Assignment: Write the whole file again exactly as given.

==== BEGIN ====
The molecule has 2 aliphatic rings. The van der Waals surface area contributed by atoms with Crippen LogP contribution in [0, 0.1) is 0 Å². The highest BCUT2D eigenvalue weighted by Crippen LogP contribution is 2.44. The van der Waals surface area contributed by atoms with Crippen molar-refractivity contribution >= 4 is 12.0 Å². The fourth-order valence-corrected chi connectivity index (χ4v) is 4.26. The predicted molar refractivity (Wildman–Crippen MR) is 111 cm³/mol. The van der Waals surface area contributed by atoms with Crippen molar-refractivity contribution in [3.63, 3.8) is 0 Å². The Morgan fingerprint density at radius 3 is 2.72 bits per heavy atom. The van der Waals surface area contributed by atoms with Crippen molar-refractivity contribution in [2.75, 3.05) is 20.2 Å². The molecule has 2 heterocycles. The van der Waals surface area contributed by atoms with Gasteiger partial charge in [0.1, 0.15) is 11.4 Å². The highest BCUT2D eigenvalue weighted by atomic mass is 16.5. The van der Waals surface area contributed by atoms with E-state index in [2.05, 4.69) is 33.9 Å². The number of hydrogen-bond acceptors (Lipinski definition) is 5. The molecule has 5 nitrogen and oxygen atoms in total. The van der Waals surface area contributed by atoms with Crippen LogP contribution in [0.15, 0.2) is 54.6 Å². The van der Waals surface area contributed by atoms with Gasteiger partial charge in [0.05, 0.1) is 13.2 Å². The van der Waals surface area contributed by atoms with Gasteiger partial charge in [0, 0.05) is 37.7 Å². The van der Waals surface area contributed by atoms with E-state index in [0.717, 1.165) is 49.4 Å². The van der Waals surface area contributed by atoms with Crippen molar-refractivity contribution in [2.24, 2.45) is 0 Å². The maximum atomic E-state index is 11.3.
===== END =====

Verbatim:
The molecule has 2 aliphatic rings. The van der Waals surface area contributed by atoms with Crippen LogP contribution in [0, 0.1) is 0 Å². The highest BCUT2D eigenvalue weighted by Crippen LogP contribution is 2.44. The van der Waals surface area contributed by atoms with Crippen molar-refractivity contribution >= 4 is 12.0 Å². The fourth-order valence-corrected chi connectivity index (χ4v) is 4.26. The predicted molar refractivity (Wildman–Crippen MR) is 111 cm³/mol. The van der Waals surface area contributed by atoms with Crippen molar-refractivity contribution in [3.63, 3.8) is 0 Å². The Morgan fingerprint density at radius 3 is 2.72 bits per heavy atom. The van der Waals surface area contributed by atoms with Crippen molar-refractivity contribution in [2.75, 3.05) is 20.2 Å². The molecule has 2 heterocycles. The van der Waals surface area contributed by atoms with Gasteiger partial charge in [0.1, 0.15) is 11.4 Å². The highest BCUT2D eigenvalue weighted by atomic mass is 16.5. The van der Waals surface area contributed by atoms with E-state index in [2.05, 4.69) is 33.9 Å². The number of hydrogen-bond acceptors (Lipinski definition) is 5. The molecule has 5 nitrogen and oxygen atoms in total. The van der Waals surface area contributed by atoms with Crippen LogP contribution in [0.15, 0.2) is 54.6 Å². The van der Waals surface area contributed by atoms with Gasteiger partial charge in [0.05, 0.1) is 13.2 Å². The van der Waals surface area contributed by atoms with Gasteiger partial charge in [0, 0.05) is 37.7 Å². The van der Waals surface area contributed by atoms with E-state index in [0.717, 1.165) is 49.4 Å². The van der Waals surface area contributed by atoms with Crippen molar-refractivity contribution in [2.24, 2.45) is 0 Å². The maximum atomic E-state index is 11.3.